Manjula’s Meals

For Manjula, an important part of her life here at Mysore Bed and Breakfast was her cooking. Here’s a video of her at work.

Her sumptuous meals – were all from memory and experience over many years of serving others. The new additions and innovations she which she’d excitedly reveal, came from watching her favourite cooking programmes.

It was part of her constant giving, her love, her care and connecting to others.

Tonight was very special.

It was the first time since Manjula died that we’d had a dinner here. Partly in her memory and partly to continue her tradition.

F77BEA01-DB69-4422-96A1-A0435495BFF8

Thank you Manjula.

The No 1 cooks were Tanuja and SB (aka Sowbhagya) who works for us now, ably juggling cleaning, cooking and tolerating me. Keerthi, Tanu’s husband was called in for technical support. Our guests wolfed down the lovely food and helped finish off the washing up.

We will continue to invite our friends to share their cooking skills with future guests.

Manjula, once again, bringing people together.

 

 

Manjula’s Meals Number two

Dhal 

Manjula provides lovely Indian vegetarian meals at Mysore Bed and Breakfast for our guests from India and countries throughout the world. Our international guests, in particular, are interested in learning more about Indian cuisine.

She can often be seen with the kitchen full of guests while she demonstrates and provides lessons on how to cook various dishes. It does get a bit cramped!

Our meals together are an important part of sharing our home.

After many requests we’ve decided to post recipes, even demonstrations here on our journal/bloglet. We’ve started with a couple of simple examples, first: Ragi Soup (Ragi is fast becoming a smart-ish food) check here for the recipe and on this page follow the link to our first home made (and it shows!) video featuring how to make Dhal. The recipe is below. check the video

If you wish to see a really good video of Manjula cooking. It’s not a recipe but a great video of Manj at work, created by our lovely friends Tom and Amy. This is a serious professionally made video, not to be missed! 🙂  Its here.

The recipe for Dhal
Ingredients for the first stage
11/2 tsp Turmeric powder
11/2 tsp Cumin seeds
3 Tomato
4 green Chilli
1 small Garlic
Small bunch Coriander
2 cups water1 cup Dhal

1 cup Dhal

Chop veg in small pieces
Add all ingredients together in pressure cooker.
With lid on and gas lit, leave cooking for twenty minutes or 4-5 whistles of the cooker.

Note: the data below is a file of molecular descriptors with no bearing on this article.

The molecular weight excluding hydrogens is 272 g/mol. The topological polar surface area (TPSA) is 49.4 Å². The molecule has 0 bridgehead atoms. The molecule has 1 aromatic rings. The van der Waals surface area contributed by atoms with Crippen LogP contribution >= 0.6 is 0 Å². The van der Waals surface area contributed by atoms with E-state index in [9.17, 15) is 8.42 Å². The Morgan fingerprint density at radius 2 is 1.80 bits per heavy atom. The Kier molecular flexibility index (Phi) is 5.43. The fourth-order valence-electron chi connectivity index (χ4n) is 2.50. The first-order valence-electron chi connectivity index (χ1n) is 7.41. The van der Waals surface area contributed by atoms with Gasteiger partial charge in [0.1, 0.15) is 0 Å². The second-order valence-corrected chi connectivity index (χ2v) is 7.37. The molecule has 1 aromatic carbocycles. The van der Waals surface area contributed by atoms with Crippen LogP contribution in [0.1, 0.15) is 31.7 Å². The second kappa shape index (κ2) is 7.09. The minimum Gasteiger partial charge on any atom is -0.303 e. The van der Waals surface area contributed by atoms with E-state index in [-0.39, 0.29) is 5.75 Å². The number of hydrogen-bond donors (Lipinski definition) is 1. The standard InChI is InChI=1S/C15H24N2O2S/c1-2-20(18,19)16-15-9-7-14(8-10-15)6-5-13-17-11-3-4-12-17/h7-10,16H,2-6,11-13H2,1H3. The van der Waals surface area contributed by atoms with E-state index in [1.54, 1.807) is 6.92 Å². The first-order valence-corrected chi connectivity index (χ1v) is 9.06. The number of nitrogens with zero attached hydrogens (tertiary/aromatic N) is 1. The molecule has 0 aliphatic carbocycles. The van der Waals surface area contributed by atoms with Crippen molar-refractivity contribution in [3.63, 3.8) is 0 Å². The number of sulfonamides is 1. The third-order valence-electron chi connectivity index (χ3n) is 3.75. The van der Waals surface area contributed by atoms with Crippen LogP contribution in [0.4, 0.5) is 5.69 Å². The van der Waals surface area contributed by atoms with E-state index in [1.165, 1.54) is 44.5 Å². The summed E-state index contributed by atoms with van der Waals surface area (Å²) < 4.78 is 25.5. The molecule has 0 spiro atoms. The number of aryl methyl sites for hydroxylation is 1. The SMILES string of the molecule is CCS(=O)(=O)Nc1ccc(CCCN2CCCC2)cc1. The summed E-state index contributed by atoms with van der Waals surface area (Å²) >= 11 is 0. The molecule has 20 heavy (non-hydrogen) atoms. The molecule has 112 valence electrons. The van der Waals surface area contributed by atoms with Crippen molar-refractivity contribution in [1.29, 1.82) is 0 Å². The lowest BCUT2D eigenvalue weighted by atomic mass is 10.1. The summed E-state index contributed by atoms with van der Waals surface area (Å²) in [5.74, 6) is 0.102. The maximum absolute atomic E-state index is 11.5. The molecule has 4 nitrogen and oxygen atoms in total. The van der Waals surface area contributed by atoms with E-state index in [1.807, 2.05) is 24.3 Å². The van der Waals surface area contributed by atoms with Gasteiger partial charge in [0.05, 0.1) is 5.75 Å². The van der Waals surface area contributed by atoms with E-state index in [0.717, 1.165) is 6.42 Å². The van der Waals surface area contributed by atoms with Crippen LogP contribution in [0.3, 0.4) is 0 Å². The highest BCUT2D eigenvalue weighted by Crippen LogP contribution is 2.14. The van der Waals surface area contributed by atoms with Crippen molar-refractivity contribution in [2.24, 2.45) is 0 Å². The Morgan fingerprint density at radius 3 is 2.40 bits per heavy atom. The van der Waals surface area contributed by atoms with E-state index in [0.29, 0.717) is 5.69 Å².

Switch off and leave to cool for twenty minutes.

Check and if necessary add a little more water and boil for a few moments
Ingredients for the second stage
1tsp cumin seeds
1tsp mustard seed
2-3 red chilli

add oil to a saucepan, then mustard seed, fry for a moment, then add cumin seeds, fry for a moment then add red chilli, fry then add Dahl. Fry for ten minutes. Then it’s ready.

Farrell Factoid

Manjula’s meals have become a great success at Mysore Bed and Breakfast. She doesn’t, however, cook every night (so please note its availability is not guaranteed). Guests usually do however get at least one dinner. We are a vegetarian household. I’m the vegetarian, not Manjula who eats out with me or other friends to get her regular meat input!

Manjula’s meals, number one

 

img_1244
Manjula’s Ragi Soup

Ragi 
A staple of the diet here in south India. A form of millet grown with limited water. Traditionally made into Ragi Balls and eaten as a highly nutritious breakfast before heading out into the fields. Here’s a very simple Soup recipe.

 
As simple nutritious Ragi Soup

 
Carrot

Green Beans

Peas

Sweet corn

Maybe spring onion. Whatever veggies you would like to add!
First finely chop the veg and boil a little to leave the veg a little crunchy.
Ragi flour
Mix a small (steel glass) of Ragi flour with 2-3 cups of water to create a paste.

Add to the veg and boiling water and gently mix.

Add salt, black pepper.
Switch off gas and add lemon (maybe half) to taste, .
Some people use cornflour but I don’t use any other flour.
Manjula

 

IMG_6868
Eating Ragi Ball with gravy

Farrell Factoid on Ragi Balls
They are highly nutritious and low cost. People in the villages would have a large one in the morning before heading out in the fields which would keep them going for hours.
I asked Manjula a couple of years back why we hadn’t had Ragi Balls, so she made some, and now I know, why.
It’s a large ball similar to a dumpling. To eat it, wet the fingers with the gravy (curry) pull a piece off and roll it into a small ball. Then throw it to the back of the mouth and swallow it straight away. Why?

 

I now know the answer to that too.

IMG_6869
Swalow it straight!

 

 

 

It tastes like earth and sticks to the roof of your mouth! Simple really.

Ragi is becoming quite trendy and you can get Ragi Dosa among other inventive things. It’s a good thing for our health and the health of the environment as it uses much much less water than the other main crops, namely rice and sugar cane.